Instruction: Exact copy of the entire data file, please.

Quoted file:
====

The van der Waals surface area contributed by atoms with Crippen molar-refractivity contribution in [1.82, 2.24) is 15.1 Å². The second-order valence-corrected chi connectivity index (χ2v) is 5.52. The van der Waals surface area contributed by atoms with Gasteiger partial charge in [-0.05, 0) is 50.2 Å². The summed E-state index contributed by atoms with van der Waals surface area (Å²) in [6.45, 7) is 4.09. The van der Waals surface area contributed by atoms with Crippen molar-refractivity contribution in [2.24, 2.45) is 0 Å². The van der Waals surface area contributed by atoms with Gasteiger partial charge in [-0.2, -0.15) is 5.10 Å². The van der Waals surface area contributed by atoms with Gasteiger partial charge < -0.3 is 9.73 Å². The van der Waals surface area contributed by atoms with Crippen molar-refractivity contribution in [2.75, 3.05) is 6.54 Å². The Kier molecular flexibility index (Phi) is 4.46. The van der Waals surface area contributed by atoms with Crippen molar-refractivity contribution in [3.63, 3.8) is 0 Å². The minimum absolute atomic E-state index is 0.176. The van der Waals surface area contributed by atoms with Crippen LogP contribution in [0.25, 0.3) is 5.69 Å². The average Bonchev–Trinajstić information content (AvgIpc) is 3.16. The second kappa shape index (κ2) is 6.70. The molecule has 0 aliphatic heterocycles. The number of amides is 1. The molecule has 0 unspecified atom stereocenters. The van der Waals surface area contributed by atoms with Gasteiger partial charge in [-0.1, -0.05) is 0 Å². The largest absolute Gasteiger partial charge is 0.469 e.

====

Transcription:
The van der Waals surface area contributed by atoms with Crippen molar-refractivity contribution in [1.82, 2.24) is 15.1 Å². The second-order valence-corrected chi connectivity index (χ2v) is 5.52. The van der Waals surface area contributed by atoms with Gasteiger partial charge in [-0.05, 0) is 50.2 Å². The summed E-state index contributed by atoms with van der Waals surface area (Å²) in [6.45, 7) is 4.09. The van der Waals surface area contributed by atoms with Crippen molar-refractivity contribution in [2.24, 2.45) is 0 Å². The van der Waals surface area contributed by atoms with Gasteiger partial charge in [-0.2, -0.15) is 5.10 Å². The van der Waals surface area contributed by atoms with Gasteiger partial charge < -0.3 is 9.73 Å². The van der Waals surface area contributed by atoms with Crippen molar-refractivity contribution in [2.75, 3.05) is 6.54 Å². The Kier molecular flexibility index (Phi) is 4.46. The van der Waals surface area contributed by atoms with Crippen molar-refractivity contribution in [3.63, 3.8) is 0 Å². The minimum absolute atomic E-state index is 0.176. The van der Waals surface area contributed by atoms with Crippen LogP contribution in [0.25, 0.3) is 5.69 Å². The average Bonchev–Trinajstić information content (AvgIpc) is 3.16. The second kappa shape index (κ2) is 6.70. The molecule has 0 aliphatic heterocycles. The number of amides is 1. The molecule has 0 unspecified atom stereocenters. The van der Waals surface area contributed by atoms with Gasteiger partial charge in [-0.1, -0.05) is 0 Å². The largest absolute Gasteiger partial charge is 0.469 e.